I do think the NYT editorial about how there is a supermajority of US citizens who are united but ignored is well worth reading. This clip alone tells the tale:
About 75 percent of Americans favor higher taxes for the ultrawealthy. The idea of a federal law that would guarantee paid maternity leave attracts 67 percent support. Eighty-three percent favor strong net neutrality rules for broadband, and more than 60 percent want stronger privacy laws. Seventy-one percent think we should be able to buy drugs imported from Canada, and 92 percent want Medicare to negotiate for lower drug prices. The list goes on.
I am glad someone at NYT noticed. It’s hardly a novel observation, nor is it something that just cropped up. Folks have been observing the same thing for the duration of this century. I will draw on memory for the moment, but around the turn of the 21st century Michael Moore published a book called, Dude, Where is My Country? He laid out results from a whole bunch of opinion polls that made a very consistent statement: a significant majority of Americans wanted a lot of the progressive changes that many of us here advocate. The problem is that those of us making up this supermajority were often ignored then, and are ignored now. Almost a decade ago, I blogged about some polling numbers showing that a solid majority of Americans wanted more stimulus money to go to job development. That’s the sort of thing that Pelosi’s House could deliver on, but would die in the Senate in early 2010. That we have a solid majority who want to see progressive changes now and are ignored is no surprise at all given the current White House occupant and the current make-up of the Senate.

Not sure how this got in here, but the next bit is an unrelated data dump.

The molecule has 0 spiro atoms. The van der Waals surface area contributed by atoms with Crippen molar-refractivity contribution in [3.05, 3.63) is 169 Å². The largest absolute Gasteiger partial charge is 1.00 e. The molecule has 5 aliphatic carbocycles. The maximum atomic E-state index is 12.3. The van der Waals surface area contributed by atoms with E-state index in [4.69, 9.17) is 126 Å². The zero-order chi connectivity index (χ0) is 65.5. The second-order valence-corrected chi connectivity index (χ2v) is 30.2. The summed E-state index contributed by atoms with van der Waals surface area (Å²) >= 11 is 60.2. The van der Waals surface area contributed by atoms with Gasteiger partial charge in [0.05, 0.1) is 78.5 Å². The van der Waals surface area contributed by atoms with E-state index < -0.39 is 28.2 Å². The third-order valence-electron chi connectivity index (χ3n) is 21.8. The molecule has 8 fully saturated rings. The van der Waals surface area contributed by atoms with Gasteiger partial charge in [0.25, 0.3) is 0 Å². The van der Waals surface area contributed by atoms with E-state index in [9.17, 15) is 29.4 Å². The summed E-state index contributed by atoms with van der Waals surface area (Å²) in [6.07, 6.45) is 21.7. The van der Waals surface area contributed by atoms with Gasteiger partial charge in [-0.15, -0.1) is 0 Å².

Thing is, this is a situation that is not sustainable. It is the sort of situation – where the people as a general rule are ignored by legislators and other political leaders – that political scientists might use to determine if a nation is a failing or failed state. I don’t think we’re quite there yet, but we are sure staring into the abyss.
I am not sure of any great solutions here. What I will note is what does not work: a divided opposition. Look at the disconnect between current despots and the people they are supposed to represent (e.g., Maduro, Orban, etc.). Look at how fragmented the opposition has typically been in each of those nations. Those who are in power get away with ignoring the aspirations of their people in large part because the opposition cannot get it together. We have an opportunity to not only get it together, but to keep it together. Do that much, and I think 2018 will truly be viewed by historians as a prelude for 2020. I am cautiously optimistic on that front.
Be smart: assuming the Democratic Party can reclaim the Senate and the White House, while maintaining the House, they need to be prepared to act forcefully on whatever program they run on and act forcefully on those concerns that matter most to those of us scraping by. Let’s also be prepped to hold their feet to the proverbial fire if they succeed in 2020.
Be smart (part two): Tired – “the US is divided; the Democratic Party is in disarray.” Wired – “we have the untapped energy of a supermajority in the US that can give us yet another Blue Wave.”